Scleroderma is a multisystem fibroproliferative disease with no effective medical treatment. Myofibroblasts are critical to the fibrogenic tissue repair process in the skin and many internal organs. Emerging data support a role for both matrix stiffness, and transforming growth factor β1 (TGFβ1), in myofibroblast differentiation. Transient receptor potential vanilloid 4 (TRPV4) is a mechanosensitive ion channel activated by both mechanical and biochemical stimuli. The objective of this study was to determine the role of TRPV4 in TGFβ1- and matrix stiffness-induced differentiation of dermal fibroblasts. We found that TRPV4 channels are expressed and functional in both human (HDF) and mouse (MDF) dermal fibroblasts. TRPV4 activity (agonist-induced Ca2+ influx) was induced by both matrix stiffness and TGFβ1 in dermal fibroblasts. TGFβ1 induced expression of TRPV4 proteins in a dose-dependent manner. Genetic ablation or pharmacologic antagonism of TRPV4 channel abrogated Ca2+ influx and both TGFβ1-induced and matrix stiffness-induced myofibroblast differentiation as assessed by i) α-smooth muscle actin expression/incorporation into stress fibers, ii) generation of polymerized actin, and iii) expression of collagen-1. We found that TRPV4 inhibition abrogated TGFβ1-induced activation of AKT but not of Smad2/3, suggesting that the mechanism by which profibrotic TGFβ1 signaling in dermal fibroblasts is modified by TRPV4 may be through non-Smad pathways. Altogether, these data identify a novel reciprocal functional link between TRPV4 activation and TGFβ1 signals regulating dermal myofibroblast differentiation. These findings suggest that therapeutic inhibition of TRPV4 activity may provide a targeted approach to the treatment of scleroderma.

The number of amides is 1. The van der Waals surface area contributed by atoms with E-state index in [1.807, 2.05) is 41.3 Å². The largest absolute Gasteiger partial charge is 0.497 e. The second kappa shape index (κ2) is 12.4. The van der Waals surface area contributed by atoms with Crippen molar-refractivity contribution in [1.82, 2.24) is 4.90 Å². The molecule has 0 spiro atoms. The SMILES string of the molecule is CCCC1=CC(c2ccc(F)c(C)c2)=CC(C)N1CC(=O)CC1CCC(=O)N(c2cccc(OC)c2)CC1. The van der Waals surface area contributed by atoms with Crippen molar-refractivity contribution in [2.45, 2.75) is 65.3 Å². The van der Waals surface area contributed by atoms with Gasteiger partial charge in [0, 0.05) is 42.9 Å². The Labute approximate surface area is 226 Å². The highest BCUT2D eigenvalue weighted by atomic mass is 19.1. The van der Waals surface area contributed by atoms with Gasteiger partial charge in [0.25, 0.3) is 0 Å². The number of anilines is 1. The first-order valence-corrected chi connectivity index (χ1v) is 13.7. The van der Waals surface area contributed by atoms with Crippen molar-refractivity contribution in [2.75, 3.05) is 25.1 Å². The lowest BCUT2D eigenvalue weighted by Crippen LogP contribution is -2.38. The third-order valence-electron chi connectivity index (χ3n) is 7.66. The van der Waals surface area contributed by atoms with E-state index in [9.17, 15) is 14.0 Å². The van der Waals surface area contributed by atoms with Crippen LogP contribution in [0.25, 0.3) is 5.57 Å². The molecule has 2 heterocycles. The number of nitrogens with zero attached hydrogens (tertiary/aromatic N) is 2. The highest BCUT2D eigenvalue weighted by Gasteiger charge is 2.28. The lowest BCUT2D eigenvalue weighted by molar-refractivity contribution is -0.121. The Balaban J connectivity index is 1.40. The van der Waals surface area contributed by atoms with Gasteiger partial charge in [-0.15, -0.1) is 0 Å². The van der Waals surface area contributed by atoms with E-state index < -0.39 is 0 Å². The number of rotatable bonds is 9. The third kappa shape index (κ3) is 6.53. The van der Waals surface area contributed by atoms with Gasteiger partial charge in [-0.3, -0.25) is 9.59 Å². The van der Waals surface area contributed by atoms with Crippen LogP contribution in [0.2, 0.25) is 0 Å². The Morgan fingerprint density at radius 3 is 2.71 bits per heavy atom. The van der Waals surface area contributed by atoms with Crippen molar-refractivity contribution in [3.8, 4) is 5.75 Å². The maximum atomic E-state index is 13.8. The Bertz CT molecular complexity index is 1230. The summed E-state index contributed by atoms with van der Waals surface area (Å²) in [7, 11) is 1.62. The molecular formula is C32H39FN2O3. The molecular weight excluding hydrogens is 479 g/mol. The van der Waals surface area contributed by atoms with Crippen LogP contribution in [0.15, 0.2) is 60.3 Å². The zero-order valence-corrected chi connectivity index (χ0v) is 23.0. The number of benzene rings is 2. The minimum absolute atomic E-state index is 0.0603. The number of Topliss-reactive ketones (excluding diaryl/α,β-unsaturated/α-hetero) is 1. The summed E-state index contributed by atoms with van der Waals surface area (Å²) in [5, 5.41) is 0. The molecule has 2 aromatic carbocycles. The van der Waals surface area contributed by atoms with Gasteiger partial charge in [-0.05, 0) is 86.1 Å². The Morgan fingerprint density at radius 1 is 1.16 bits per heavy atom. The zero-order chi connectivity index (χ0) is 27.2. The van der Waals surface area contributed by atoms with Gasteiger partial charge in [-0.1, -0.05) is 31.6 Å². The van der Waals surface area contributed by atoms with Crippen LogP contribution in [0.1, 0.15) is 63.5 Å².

- Calcium Influx
- dermal myofibroblast differentiation
- matrix stiffness
- Copyright © 2017, American Journal of Physiology-Cell Physiology